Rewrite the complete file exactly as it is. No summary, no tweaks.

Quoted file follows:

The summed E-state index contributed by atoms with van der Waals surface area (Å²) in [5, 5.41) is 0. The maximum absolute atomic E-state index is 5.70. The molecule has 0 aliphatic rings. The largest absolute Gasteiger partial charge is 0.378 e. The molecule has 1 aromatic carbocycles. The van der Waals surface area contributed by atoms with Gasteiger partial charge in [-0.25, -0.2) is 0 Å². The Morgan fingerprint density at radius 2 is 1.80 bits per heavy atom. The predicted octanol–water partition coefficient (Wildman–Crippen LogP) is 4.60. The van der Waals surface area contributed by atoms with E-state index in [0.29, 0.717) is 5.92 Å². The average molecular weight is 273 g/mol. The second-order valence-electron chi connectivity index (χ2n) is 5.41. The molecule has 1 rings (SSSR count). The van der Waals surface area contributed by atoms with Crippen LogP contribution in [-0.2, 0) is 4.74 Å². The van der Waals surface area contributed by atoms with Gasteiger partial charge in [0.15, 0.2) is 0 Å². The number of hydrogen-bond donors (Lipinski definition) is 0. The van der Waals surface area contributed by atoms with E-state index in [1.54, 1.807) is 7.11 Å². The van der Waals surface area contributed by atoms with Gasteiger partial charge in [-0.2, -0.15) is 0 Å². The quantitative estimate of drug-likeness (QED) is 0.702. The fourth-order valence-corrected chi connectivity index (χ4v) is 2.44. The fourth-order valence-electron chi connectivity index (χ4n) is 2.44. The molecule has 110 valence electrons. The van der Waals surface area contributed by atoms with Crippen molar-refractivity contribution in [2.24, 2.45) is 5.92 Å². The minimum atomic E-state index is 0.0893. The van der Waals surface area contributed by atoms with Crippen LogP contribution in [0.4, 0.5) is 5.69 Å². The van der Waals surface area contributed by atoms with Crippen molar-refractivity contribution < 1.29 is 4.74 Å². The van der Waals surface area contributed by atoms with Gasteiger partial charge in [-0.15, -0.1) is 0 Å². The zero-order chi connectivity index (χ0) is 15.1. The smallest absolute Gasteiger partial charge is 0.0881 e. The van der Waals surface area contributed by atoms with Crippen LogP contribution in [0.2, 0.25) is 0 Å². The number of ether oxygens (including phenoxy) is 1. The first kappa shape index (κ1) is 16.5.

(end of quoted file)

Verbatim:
The summed E-state index contributed by atoms with van der Waals surface area (Å²) in [5, 5.41) is 0. The maximum absolute atomic E-state index is 5.70. The molecule has 0 aliphatic rings. The largest absolute Gasteiger partial charge is 0.378 e. The molecule has 1 aromatic carbocycles. The van der Waals surface area contributed by atoms with Gasteiger partial charge in [-0.25, -0.2) is 0 Å². The Morgan fingerprint density at radius 2 is 1.80 bits per heavy atom. The predicted octanol–water partition coefficient (Wildman–Crippen LogP) is 4.60. The van der Waals surface area contributed by atoms with E-state index in [0.29, 0.717) is 5.92 Å². The average molecular weight is 273 g/mol. The second-order valence-electron chi connectivity index (χ2n) is 5.41. The molecule has 1 rings (SSSR count). The van der Waals surface area contributed by atoms with Crippen LogP contribution in [-0.2, 0) is 4.74 Å². The van der Waals surface area contributed by atoms with Gasteiger partial charge in [0.15, 0.2) is 0 Å². The number of hydrogen-bond donors (Lipinski definition) is 0. The van der Waals surface area contributed by atoms with E-state index in [1.54, 1.807) is 7.11 Å². The van der Waals surface area contributed by atoms with Gasteiger partial charge in [-0.2, -0.15) is 0 Å². The quantitative estimate of drug-likeness (QED) is 0.702. The fourth-order valence-corrected chi connectivity index (χ4v) is 2.44. The fourth-order valence-electron chi connectivity index (χ4n) is 2.44. The molecule has 110 valence electrons. The van der Waals surface area contributed by atoms with Crippen molar-refractivity contribution in [2.24, 2.45) is 5.92 Å². The minimum atomic E-state index is 0.0893. The van der Waals surface area contributed by atoms with Crippen LogP contribution in [0.4, 0.5) is 5.69 Å². The van der Waals surface area contributed by atoms with Crippen molar-refractivity contribution < 1.29 is 4.74 Å². The van der Waals surface area contributed by atoms with Gasteiger partial charge in [-0.15, -0.1) is 0 Å². The zero-order chi connectivity index (χ0) is 15.1. The smallest absolute Gasteiger partial charge is 0.0881 e. The van der Waals surface area contributed by atoms with Crippen LogP contribution in [0.2, 0.25) is 0 Å². The number of ether oxygens (including phenoxy) is 1. The first kappa shape index (κ1) is 16.5.